By using a VPN tunnel all data sent and received from my computer at work to my home is secure and all internet usage cannot be monitored on the company network.

    I have a router with VPN hardware built in, so the VPN cost is minimal.
     
  15. jvaska macrumors 6502

    Joined:
    Feb 18, 2002
    Location:
    Haiti/NYC
    #16
    Ok, understood. When we are connected we may or may not be able to surf the net from the remote machine.

    But for the life of me, once 'connected' I can't figure out what to do. Where to find the files...etc...
     
  16. belvdr macrumors 601

    Joined:
    Aug 15, 2005
    #17
    That depends on what you want to do. If you remote desktop to other machines, then you'll launch the Remote Desktop Client and connect there. If you browse Network Neighborhood, then I wouldn't look for a Mac equivalent over VPN. Your best bet to browse network shares is to click Go, then Connect in Finder, and issue a:

    smb://<server name or ip>/<share>
     
  17. jvaska macrumors 6502

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    Feb 18, 2002
    Location:
    Haiti/NYC
    #18
    AFTER, we've connected via VPN?

    The other very bizarre thing here is that VPN connects to anything - or it claims that it does. If I use the wrong IP address it still connects.

    Darn frustrating stuff this is...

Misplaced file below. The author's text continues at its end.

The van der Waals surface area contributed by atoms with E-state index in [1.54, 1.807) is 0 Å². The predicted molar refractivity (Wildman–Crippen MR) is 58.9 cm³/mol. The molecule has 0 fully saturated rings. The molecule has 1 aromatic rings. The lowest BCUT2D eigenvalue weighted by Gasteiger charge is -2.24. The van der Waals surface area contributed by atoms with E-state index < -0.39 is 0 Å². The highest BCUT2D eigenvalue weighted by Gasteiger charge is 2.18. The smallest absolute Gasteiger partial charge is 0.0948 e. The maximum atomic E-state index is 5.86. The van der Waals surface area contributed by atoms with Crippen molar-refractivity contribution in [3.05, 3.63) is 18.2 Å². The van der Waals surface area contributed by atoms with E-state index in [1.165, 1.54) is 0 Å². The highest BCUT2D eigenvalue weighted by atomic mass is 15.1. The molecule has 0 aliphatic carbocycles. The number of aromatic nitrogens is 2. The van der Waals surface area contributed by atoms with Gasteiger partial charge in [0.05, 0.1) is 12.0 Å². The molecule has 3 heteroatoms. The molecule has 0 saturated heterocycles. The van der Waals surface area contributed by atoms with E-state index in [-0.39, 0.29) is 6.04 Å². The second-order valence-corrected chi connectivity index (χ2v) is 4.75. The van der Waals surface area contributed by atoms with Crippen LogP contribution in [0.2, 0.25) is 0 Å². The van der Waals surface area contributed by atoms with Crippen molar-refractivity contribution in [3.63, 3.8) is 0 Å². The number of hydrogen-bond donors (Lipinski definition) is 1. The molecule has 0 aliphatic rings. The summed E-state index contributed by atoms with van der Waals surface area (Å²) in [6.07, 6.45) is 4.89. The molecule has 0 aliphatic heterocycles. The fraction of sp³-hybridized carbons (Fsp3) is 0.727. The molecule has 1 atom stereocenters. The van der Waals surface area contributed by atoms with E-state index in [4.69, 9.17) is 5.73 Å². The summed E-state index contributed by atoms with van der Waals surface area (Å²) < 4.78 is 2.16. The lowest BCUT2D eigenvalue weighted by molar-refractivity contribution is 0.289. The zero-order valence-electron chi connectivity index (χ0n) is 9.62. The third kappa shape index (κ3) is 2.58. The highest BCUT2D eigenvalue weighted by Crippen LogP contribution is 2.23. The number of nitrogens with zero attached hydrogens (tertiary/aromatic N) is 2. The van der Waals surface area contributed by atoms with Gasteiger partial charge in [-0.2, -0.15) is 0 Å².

18. belvdr macrumors 601

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    Aug 15, 2005
    #19
    Yes, after you connect to the VPN.

    The VPN establishes a connection to your office network. Without a VPN, it should be impossible to get on the network, if things are configured correctly.

    If Internet Connect is connecting to any IP you give it, then I think you may have some issues on your side. Were there any specific directions your network admin gave you in regards to setup, such as PPTP or L2TP?
     
  19. tatiret thread starter macrumors newbie

    Joined:
    Aug 23, 2005
    #20
    I used PPTP (not because i knew what was doing, but because LT2P didn't work).

    I am planning to bring the ibook at work and try to connect it to the network via airport/ethernet, and that should settle the issue with the windows networking part of things.

    I am fairly confident that it's going to work, as a friend brought his powerbook with tiger and it connected seamlessly. However, that same powerbook had not worked previously with jaguar.

    I'll keep you posted.
     
  20. tatiret thread starter macrumors newbie

    Joined:
    Aug 23, 2005
    #21
    Update: i am currently writing from my office.
    Using the airport, i can connect to the server no problem- the files pop up in the netwrok finder window. It seems that the windows server is properly configured to make the files "displayable" on macs.

    Now, why on earth it doesn't work via the vpn!!??
     
  21. superbovine macrumors 68030

    superbovine

    Joined:
    Nov 7, 2003
    #22
    cause you are you taking a different path to connect to you vpn i.e. through the internet which probably means your data is going through different equipment.

    are windows users able to connect from their homes? This will show which end the probably problem is...

    how is your airport configured? are you sharing are range of IP addresses or just one?

    you could try third party software to connect.
    http://www.versiontracker.com/dyn/moreinfo/macosx/16007